I’m currently working on a project about the gentrification of London’s Soho, which is proving very interesting.

Dougie Wallace did a fantastic one called “Harrodsburg” based around the area outside the Harrods store in London.

If you don’t live near a city, there is still no excuse! Check out the winners of the “My Town” photographic competition to see what you can achieve with a little imagination, in your own town or street.

Day at the Tate: In my mind, this chap was having a difficult conversation with his wife, so composition-wise I trapped him & positioned him to insinuate he was exiting a relationship.

An Aesthetic

We are all drawn to different street photography aesthetics; shadows, geometrics, architecture, colour, night life, people with umbrellas or whatever. This can be a rich source for projects and a very easy start point.

If you’re thinking of a Night Street Photography project, do check out our article 11 Secrets to up your night street photography game.

Day at the Tate: Lunch for one exploring social isolation.


A brilliant example of combining both location and aesthetic is Nick Turpin’s amazing project “On the Night Bus.”

A Passion or Interest

Perhaps you have a passion or interest that would make a great street photography project? Explore the things that you have strong views about, such as financial imbalance in society, climate change, waste, or how we treat our veterans for example.

Day at the Tate: Whilst attracted to the light, I framed this chap playing on his phone exploring people’s relationship with art.

A place you have access to or frequent

Perhaps you have access to somewhere interesting that others do not. This could be as simple as a gun range or golf club. My one-on-one client is a member of a local golf club and is about to embark on a project called
“Ladies Day” that looks at the differences between the sexes and people’s obsession with golf. Remember that street photography doesn’t need to be on the street!

Perhaps you spend hours commuting each day? Photographer Michael Wolfs project “Tokyo Compression” is a brilliant and inspiring project that explores the indignity of commuting.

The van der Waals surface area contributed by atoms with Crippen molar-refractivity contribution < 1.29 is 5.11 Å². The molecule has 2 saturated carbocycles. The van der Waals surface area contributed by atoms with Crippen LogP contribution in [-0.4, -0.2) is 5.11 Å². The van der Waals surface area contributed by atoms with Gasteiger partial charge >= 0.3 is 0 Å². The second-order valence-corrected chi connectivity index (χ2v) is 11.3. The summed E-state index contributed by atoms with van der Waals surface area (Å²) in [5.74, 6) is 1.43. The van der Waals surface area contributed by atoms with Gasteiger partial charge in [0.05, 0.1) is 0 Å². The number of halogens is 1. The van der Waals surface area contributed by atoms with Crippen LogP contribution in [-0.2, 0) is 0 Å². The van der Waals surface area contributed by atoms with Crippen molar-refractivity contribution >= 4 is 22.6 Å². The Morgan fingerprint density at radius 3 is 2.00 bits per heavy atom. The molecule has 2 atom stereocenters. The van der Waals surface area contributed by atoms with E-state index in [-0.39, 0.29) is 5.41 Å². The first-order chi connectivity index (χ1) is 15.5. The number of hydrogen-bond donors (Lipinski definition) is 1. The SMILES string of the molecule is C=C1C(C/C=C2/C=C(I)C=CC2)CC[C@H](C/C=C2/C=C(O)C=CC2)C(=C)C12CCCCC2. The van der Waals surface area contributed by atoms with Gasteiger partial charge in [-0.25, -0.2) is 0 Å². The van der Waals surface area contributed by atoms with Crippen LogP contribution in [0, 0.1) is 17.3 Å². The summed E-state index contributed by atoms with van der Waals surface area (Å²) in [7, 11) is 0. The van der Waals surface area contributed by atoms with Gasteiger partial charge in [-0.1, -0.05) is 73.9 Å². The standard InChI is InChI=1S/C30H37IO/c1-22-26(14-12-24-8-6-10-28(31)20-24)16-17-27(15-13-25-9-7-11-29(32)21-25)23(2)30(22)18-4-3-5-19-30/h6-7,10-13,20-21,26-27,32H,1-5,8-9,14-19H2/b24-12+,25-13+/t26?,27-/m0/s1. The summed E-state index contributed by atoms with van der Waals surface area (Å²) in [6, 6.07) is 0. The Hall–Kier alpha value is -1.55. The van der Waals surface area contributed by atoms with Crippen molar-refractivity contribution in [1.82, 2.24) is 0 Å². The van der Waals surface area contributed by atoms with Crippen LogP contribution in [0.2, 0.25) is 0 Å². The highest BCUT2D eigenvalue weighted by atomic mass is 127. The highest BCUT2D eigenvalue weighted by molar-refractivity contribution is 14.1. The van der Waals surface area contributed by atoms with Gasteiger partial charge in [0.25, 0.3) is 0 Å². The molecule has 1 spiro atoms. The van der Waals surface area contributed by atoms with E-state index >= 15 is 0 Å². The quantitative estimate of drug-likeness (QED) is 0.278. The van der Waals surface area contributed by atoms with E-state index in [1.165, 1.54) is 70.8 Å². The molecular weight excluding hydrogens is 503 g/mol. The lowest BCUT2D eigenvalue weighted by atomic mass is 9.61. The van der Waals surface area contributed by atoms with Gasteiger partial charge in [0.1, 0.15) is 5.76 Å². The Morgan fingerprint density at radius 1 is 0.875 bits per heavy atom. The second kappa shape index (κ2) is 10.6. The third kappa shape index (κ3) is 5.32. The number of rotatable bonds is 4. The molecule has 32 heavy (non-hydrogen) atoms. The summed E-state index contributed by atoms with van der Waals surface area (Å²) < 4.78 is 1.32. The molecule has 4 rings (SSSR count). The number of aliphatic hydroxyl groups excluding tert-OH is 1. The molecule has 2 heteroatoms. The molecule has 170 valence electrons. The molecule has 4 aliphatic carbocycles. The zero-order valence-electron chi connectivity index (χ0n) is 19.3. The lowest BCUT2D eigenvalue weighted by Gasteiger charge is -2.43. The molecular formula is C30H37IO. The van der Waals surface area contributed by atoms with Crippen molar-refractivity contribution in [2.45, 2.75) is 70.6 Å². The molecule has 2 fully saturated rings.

Day at the Tate: Love this romantic moment, interesting that ‘who owns what’ changes dramatically at the beginning versus the end of a relationship.

A point in time or social observation

British photographer Martin Parr is an inspiring master of social observation and you only need to look at his immense collection of books on various topics to get ideas and inspiration. I particularly love his “Death by Selfie” mini book amusingly produced in the shape of a phone which captures this time of self-obsession.

Day at the Tate: The moment 2 angels appeared, would have been perfect if an old lady was looking at them thinking what the?

An Event

Going to an interesting event, or perhaps your local town or city is celebrating an event? It’s the perfect opportunity to observe people, telling the story as you see it to create a brilliant and engaging project.

Top Tip: If you’re still struggling, take a look back at your old images and find one you love. Could you build a project or collection of images from this strong starting point, be it a location or some other aesthetic?

Day at the Tate: Playing with light, shape, and form at 1/150th of a second.

How long does a project take and how will I know when it’s complete?

A project can last a day or several years—it really depends on the topic and when you feel that you’ve explored it sufficiently. Don’t get too hung up on this question, simply get started and see where it leads you.